By Erik Neilson  Thu Jan 9, 2014

Fixed-Rate Mortgages vs. Variable: Which One Is Right for You?

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There are two primary types of mortgages available to prospective homeowners, fixed-rate and adjustable — also known as a variable rate. One of the most common questions among those who are setting out to obtain a mortgage is in relation to which of these options will be better for them.

It should be noted that you can’t have it both ways, and one option may be better for you than another. Learning more about how to make a decision between the two is the first step towards finding the mortgage that is right for you, and the differences are rather easy to understand.

Fixed-Rate Mortgages

The first option that you should consider learning about are fixed-rate mortgages. With this type of mortgage, you pay a fixed interest rate that doesn’t change or shift over time — the rate remains the same throughout the entire life of the loan.

This is not to say that the principal and interest paid each month can’t vary, however. It’s a common misconception among first-time homebuyers and is best cleared up as early on as possible. In the end, the total payment remains the same, which makes budgeting quite easy with fixed-rate mortgages.

One of the major benefits of fixed-rate mortgage is the feelings of stability they provide. Since interest rates will never rise or fall, you’re automatically protected by any surprises which might be associated with such a scenario. This type of mortgage is easy to understand and an excellent option for those who prefer to put together solid, stable plans.

If there’s a downside to fixed-rate mortgages, it’s that qualifying for a loan for a high-interest mortgage can be very difficult, especially considering the fact that monthly payments can be quite expensive.

Variable-Rate Mortgages

The other most popular form of a mortgage is a variable-rate, which differs quite a bit from fixed-rate. The main difference is that unlike fixed-rate mortgages, interest rates can rise throughout the life of the loan. Typically, the rate associated with adjustable mortgages is lower than a comparable fixed-rate mortgage would be at first.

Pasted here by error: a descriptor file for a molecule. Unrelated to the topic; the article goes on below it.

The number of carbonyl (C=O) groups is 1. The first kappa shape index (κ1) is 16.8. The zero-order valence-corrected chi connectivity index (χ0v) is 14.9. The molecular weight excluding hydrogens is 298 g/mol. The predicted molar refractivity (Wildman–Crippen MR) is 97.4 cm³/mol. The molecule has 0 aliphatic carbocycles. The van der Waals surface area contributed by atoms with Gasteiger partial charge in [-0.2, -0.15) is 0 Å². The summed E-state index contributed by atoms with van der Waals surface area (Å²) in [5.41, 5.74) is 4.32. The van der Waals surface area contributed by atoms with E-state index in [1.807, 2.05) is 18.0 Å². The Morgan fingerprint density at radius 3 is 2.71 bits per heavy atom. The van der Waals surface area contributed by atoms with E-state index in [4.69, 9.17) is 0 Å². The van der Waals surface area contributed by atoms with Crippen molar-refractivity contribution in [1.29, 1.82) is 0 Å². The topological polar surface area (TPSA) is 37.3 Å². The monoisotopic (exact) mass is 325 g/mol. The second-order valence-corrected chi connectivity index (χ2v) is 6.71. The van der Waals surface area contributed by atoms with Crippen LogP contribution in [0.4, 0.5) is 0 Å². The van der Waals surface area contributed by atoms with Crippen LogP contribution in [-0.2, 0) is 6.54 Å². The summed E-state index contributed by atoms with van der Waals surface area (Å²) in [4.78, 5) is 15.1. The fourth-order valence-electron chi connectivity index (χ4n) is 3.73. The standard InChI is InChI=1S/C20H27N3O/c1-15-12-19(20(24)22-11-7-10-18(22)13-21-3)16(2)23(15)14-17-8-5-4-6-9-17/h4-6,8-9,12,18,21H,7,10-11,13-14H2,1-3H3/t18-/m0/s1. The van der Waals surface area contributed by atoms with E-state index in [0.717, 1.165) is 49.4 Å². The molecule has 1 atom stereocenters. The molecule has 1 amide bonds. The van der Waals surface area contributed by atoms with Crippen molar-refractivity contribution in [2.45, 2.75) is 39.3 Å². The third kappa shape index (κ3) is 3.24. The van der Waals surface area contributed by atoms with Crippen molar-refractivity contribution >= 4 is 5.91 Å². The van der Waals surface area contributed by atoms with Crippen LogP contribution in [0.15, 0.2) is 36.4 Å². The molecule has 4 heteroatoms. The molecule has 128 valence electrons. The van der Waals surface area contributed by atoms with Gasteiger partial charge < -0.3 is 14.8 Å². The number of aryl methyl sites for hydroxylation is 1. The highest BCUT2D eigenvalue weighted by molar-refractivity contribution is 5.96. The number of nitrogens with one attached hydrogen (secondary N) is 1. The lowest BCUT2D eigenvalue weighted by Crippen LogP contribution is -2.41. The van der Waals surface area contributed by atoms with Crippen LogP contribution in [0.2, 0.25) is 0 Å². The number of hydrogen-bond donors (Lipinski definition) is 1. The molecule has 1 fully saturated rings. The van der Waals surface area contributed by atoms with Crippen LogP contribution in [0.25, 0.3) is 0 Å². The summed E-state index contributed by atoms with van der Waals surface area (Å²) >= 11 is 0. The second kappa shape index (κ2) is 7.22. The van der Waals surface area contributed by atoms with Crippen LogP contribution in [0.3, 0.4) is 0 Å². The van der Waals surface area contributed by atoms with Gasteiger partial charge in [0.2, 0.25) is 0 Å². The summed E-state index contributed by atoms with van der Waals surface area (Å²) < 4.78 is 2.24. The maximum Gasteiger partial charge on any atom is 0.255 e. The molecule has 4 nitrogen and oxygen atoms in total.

This is one of the most enticing reasons for people to consider such a mortgage, although it’s far from being a major benefit if you don’t read the fine print. Over time, the interest rate on a variable mortgage can be far higher than you’d be likely to see with a fixed-rate mortgage.

In addition to the fact that adjustable-rate mortgages can end up costing you more money in the long run, it’s important to note that they also tend to be far more confusing than the alternative. Unlike fixed-rate mortgages, variable-rate options come along with a great deal of terminology that needs to be learned, and the fact that rates can change on a dime makes it much more difficult to plan for stability.

Still, variable-rate mortgages typically offer low monthly payments at first, which makes them very attractive to those who are on a tight budget. They also enable the buyer to qualify for a much larger loan than they’d likely be able to with a fixed-rate mortgage.

Which option is right for you?

When determining which mortgage option is right for you, it’s imperative to take your personal situation into consideration. For those who are excellent at budgeting and prefer a stable loan situation, fixed-rate mortgages are undoubtedly the way to go.

If saving money off the bat is important to you, though, you might find adjustable-rate mortgages to be a better deal. In the end, it’s best to work with a knowledgeable real estate agent, as well as a good accountant when deciding upon which type of mortgage to embrace — especially if this is the first time you’ve ever bought a house.

For more information on the best mortgage rates, visit our mortgage page.

 

Related Stories:

What to Know Before Refinancing a Mortgage

Dealing with Volatile Mortgage Interest Rates

The Common Types of Mortgages

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Add Your 2 Cents

  • Matt Lifshotz

    Great topic…it’s important to know that there are also financial tools at some banks for customers where they can protect the fluctuation in their variable rate mortgages.

    It’s an interest rate swap product for the retail consumer and is used to protect against movements upwards in rates but also limits the minimum rate that will be achieved.